I remember Howard being a semi-modest surprise over Okafor when he was drafted. Looks like they knew exactly what they were doing...
At this point Steve Patterson joins the chat. It sounds like he's still a little grumpy over something...maybe that contract question Casey hit him with a couple of weeks ago.
A: Injuries have started to catch up to us. Roy being out hurts. Przybilla is barely back, Raef not quite. We've been on the road a lot. We've been playing against quality Western Conference opponents too.
All true enough. There's likely more to be said but I suspect we're not going to hear it from Steve.
A: He's anxious to get back. He has more scans tomorrow. He'll probably stay in the boot for another week regardless of the results. We want him at 100%. He might start practicing after that.
The extra week in the boot is news, but not totally unexpected. Many of us are hoping that's all that is required.
A: The first step is to see how Darius responds to surgery and rehab. Ime Udoka has been playing surprisingly well. Webster and Outlaw could play some minutes there, as could Roy. We have to see how these young guys develop. Their positions aren't set.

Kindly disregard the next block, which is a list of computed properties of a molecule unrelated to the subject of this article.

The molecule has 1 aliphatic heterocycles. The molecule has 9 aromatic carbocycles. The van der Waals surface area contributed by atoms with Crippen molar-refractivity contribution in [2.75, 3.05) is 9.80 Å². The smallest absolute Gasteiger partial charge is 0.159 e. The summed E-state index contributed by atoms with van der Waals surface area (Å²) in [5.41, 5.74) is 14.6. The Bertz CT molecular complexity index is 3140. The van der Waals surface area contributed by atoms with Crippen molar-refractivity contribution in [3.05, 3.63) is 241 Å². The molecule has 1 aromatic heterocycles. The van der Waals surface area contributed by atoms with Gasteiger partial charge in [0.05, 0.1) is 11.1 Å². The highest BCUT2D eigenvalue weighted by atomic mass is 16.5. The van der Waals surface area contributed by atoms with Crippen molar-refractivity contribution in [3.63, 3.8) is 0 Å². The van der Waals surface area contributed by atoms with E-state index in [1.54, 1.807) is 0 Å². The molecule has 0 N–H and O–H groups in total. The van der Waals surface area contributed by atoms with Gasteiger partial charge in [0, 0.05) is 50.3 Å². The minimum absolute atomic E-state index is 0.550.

See, this is what I wonder about bringing inside, "name" people in to do these interviews. They have instant credibility and star-allure, but you already know exactly what they're going to say. They can't really say anything different, can they? So what are you really getting other than a chance to hear Mr. Patterson's dulcet tones? He mentioned every person on the roster who has ever played that spot. Now, your average beat writer or blogger or what have you doesn't have any privileged information, but at least (s)he would take a flyer on something like this and give you an educated guess to chew on. Is there any difference between having privileged information but not sharing it and having none at all? And in the end, which kind of answer is more informative, entertaining, and maybe even accurate? I like different team officials as special guests, but pound for pound I'll take the speculation of the writer in a situation like this.